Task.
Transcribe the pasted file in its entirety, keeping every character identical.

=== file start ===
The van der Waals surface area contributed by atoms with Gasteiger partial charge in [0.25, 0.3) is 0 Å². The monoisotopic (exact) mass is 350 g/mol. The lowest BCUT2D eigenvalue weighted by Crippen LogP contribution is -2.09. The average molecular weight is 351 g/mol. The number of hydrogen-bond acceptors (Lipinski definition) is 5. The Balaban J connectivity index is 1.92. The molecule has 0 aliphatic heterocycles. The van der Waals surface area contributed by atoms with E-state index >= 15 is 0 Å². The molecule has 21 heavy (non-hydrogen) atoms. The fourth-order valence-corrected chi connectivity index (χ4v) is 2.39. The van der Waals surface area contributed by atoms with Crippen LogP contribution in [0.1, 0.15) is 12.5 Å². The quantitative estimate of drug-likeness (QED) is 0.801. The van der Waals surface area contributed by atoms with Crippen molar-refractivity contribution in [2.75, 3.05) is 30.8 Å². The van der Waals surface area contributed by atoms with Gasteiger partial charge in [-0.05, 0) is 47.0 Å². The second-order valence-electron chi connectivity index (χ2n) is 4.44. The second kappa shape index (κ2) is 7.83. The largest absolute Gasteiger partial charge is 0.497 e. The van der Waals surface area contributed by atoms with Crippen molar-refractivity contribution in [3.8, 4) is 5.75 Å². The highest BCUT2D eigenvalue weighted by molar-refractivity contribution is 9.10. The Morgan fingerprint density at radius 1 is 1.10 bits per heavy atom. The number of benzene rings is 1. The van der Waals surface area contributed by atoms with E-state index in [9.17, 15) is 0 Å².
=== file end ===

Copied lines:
The van der Waals surface area contributed by atoms with Gasteiger partial charge in [0.25, 0.3) is 0 Å². The monoisotopic (exact) mass is 350 g/mol. The lowest BCUT2D eigenvalue weighted by Crippen LogP contribution is -2.09. The average molecular weight is 351 g/mol. The number of hydrogen-bond acceptors (Lipinski definition) is 5. The Balaban J connectivity index is 1.92. The molecule has 0 aliphatic heterocycles. The van der Waals surface area contributed by atoms with E-state index >= 15 is 0 Å². The molecule has 21 heavy (non-hydrogen) atoms. The fourth-order valence-corrected chi connectivity index (χ4v) is 2.39. The van der Waals surface area contributed by atoms with Crippen LogP contribution in [0.1, 0.15) is 12.5 Å². The quantitative estimate of drug-likeness (QED) is 0.801. The van der Waals surface area contributed by atoms with Crippen molar-refractivity contribution in [2.75, 3.05) is 30.8 Å². The van der Waals surface area contributed by atoms with Gasteiger partial charge in [-0.05, 0) is 47.0 Å². The second-order valence-electron chi connectivity index (χ2n) is 4.44. The second kappa shape index (κ2) is 7.83. The largest absolute Gasteiger partial charge is 0.497 e. The van der Waals surface area contributed by atoms with Crippen molar-refractivity contribution in [3.8, 4) is 5.75 Å². The highest BCUT2D eigenvalue weighted by molar-refractivity contribution is 9.10. The Morgan fingerprint density at radius 1 is 1.10 bits per heavy atom. The number of benzene rings is 1. The van der Waals surface area contributed by atoms with E-state index in [9.17, 15) is 0 Å².